Excerpt from Life at Fifty Below Zero: An Alaskan Memoir on Teaching and Learning
by Christina Reagle
Running off to Alaska to teach in a small village on the Yukon River sure seemed like a good idea in March. Now the reality of what that meant was staring us straight in the face. It was late June 1972 and we were headed to a village accessed by small airplanes or boats with no running water, no stores, no television, no daily news, and limited mail service. A week before we left we calculated the travel time from San Jose, California to Fairbanks, Alaska. The distance was less than three thousand miles, but the information about the roads and highways confirmed they weren’t the normal interstate.
Going up the ALCAN
We left Dawson Creek, British Columbia (BC) early the morning of July 2 to start the big drive up the Alaska Highway, also known as the ALCAN, the Alaska-Canadian Highway. Relentless road reconstruction and modifications in the early years changed Milepost #0 several times. Dawson Creek was currently noted as the ‘true’ starting point of the ALCAN.
The ALCAN was originally constructed as a military highway to connect Alaska with the contiguous lower 48 states. Road repairs were a constant occurrence in rerouting, straightening, and changing sections, sometimes done by Canada and other times the United States. The extreme cold weather often caused gaping holes or major road lakes, which made it difficult to drive through or around.
The ALCAN looped through Canada’s British Columbia and Yukon territories, as well as Alaska. Signposts were in kilometers and miles. The accuracy of the miles or kilometers weren’t always current with constant repairs, detours, and changes. We started on pavement in Dawson Creek, but it was to change. The MILEPOST we purchased was considered the Bible of North Country travel since 1949. Published annually it provided mile-by-mile guidance for Alaska Highway travelers. The price was $2.95 and was worth every penny.
Despite improvements the ALCAN was famous for a rough and challenging drive with many legendary stories. Rocks cracked our windshield three times; the first one at Milepost #230, followed by two more at Milepost #269, and this was day one of a typical four-day ALCAN journey. Despite ‘being prepared’ another part of day one was a flat tire at Milepost #269! All of this happened while traveling at the break neck speed of twenty-five to forty-five miles an hour.
Thirty-five miles after the flat at Milepost #305 we called it a day at Fort Nelson, BC. We were exhausted and felt it was a good spot to set up the small tent we purchased in Dawson Creek for a night’s rest. While paying for our campsite bill the clerk mentioned, “In early July we often get electrical rainstorms.” Heading to our tent site I looked up at the high dark clouds and wondered if he was correct in his prediction.
When I awoke in the middle of the night to dripping of water and the buzzing of a mosquito, I swatted at each time it came within ear range I knew he was right. The saturated feeling was getting worse as each drip landed on my forehead, my feet, and three to four places in between. Luckily, Hidalgo, an eighty-pound black Labrador retriever, was cuddled up in the Toyota Land Cruiser with our Siamese cat, Soltar. If he were in the tent more dripping would occur because of the enthusiastic wagging of his tail. He loved water and at this moment I knew he was drier than me.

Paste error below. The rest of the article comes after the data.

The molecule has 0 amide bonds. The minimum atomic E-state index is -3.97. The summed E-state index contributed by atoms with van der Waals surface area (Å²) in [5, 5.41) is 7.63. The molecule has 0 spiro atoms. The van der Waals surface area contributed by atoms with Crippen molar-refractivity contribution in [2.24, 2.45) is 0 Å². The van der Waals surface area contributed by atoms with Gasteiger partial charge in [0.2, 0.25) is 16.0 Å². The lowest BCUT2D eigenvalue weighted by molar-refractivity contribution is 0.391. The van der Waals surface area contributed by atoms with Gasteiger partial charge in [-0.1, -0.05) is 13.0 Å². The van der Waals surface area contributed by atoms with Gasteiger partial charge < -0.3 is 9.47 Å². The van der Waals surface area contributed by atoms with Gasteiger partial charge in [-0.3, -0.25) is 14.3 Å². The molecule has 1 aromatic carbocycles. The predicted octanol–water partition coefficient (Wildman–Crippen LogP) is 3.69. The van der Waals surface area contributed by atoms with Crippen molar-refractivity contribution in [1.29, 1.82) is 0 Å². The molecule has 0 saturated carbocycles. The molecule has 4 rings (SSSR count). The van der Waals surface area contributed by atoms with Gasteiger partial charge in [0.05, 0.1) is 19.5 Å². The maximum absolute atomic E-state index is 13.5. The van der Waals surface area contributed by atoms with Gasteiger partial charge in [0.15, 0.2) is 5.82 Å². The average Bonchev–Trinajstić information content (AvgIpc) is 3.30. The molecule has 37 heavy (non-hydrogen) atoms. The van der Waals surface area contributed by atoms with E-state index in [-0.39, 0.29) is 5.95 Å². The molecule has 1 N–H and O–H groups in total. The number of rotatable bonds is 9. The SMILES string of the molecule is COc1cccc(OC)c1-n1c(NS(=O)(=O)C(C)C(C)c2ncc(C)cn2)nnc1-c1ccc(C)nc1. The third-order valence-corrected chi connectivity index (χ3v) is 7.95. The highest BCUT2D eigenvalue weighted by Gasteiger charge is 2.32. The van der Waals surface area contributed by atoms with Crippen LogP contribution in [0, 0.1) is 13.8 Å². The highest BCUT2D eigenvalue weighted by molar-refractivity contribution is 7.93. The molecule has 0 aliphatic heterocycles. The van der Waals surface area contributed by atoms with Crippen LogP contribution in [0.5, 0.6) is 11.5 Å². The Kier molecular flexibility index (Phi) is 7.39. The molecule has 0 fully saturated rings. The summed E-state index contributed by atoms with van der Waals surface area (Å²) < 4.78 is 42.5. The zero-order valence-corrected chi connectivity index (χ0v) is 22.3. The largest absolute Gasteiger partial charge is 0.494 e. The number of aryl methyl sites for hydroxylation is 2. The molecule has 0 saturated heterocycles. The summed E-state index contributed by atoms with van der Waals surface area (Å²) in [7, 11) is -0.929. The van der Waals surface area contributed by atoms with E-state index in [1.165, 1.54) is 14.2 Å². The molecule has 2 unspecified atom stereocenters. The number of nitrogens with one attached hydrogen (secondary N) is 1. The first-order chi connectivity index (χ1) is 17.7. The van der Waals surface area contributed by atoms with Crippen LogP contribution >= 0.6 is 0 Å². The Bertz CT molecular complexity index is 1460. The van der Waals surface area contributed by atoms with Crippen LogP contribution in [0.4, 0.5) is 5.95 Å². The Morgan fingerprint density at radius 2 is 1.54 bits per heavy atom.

The torrential downpour we were experiencing was more rain than either of us had ever experienced camping. Maybe the mosquitos that joined us in the tent also felt it was more rain than usual for them. How can a microscopic size creature be so annoying? The long night taught me swatting mosquitos in a small tent shared with another adult resulted in constant dripping.
We were both exhausted from a long frustrating day with unplanned events. And now when we needed rest to rejuvenate, mosquitos had other plans. My normal drifting off to sleep tricks weren’t working. Each time I heard the aggravating buzz my eyes popped open. I wanted and needed to be the winner over this mosquito invading my privacy.
July in the far north was certainly different than California, Oregon, and Washington. At midnight in Fort Nelson, BC the sky wasn’t dark, but maintained a glow of soft light across the horizon that lasted two to three hours. Alaska magazines borrowed from the library explained about endless days, but now the reality was more than I imagined. I found it difficult to sleep when it was still light. I loved summer, but this was bizarre and the adjustment was harder than I thought.
Here I lay exhausted and soaked to the core on my way to empty honey buckets in a remote village of less than two hundred people somewhere on the Yukon River. Getting wetter and wetter by the minute, made me realize I agreed to this adventure so it was time to put on my big girl pants and become positive. Counting the raindrops and trying to drift off to sleep I figured there were four more days on the road before reaching Fairbanks. I decided it was time to relax, not worry, and enjoy the journey.
Life at Fifty Below Zero is a memoir on teaching and learning in Alaska starting in 1972 through 2005. Christina was fortunate to be in Alaska during a time of tremendous change in education, as well as social and economic shifts in a state of vast wilderness and majestic quiet. If you are interested in purchasing a book please email her at: firstname.lastname@example.org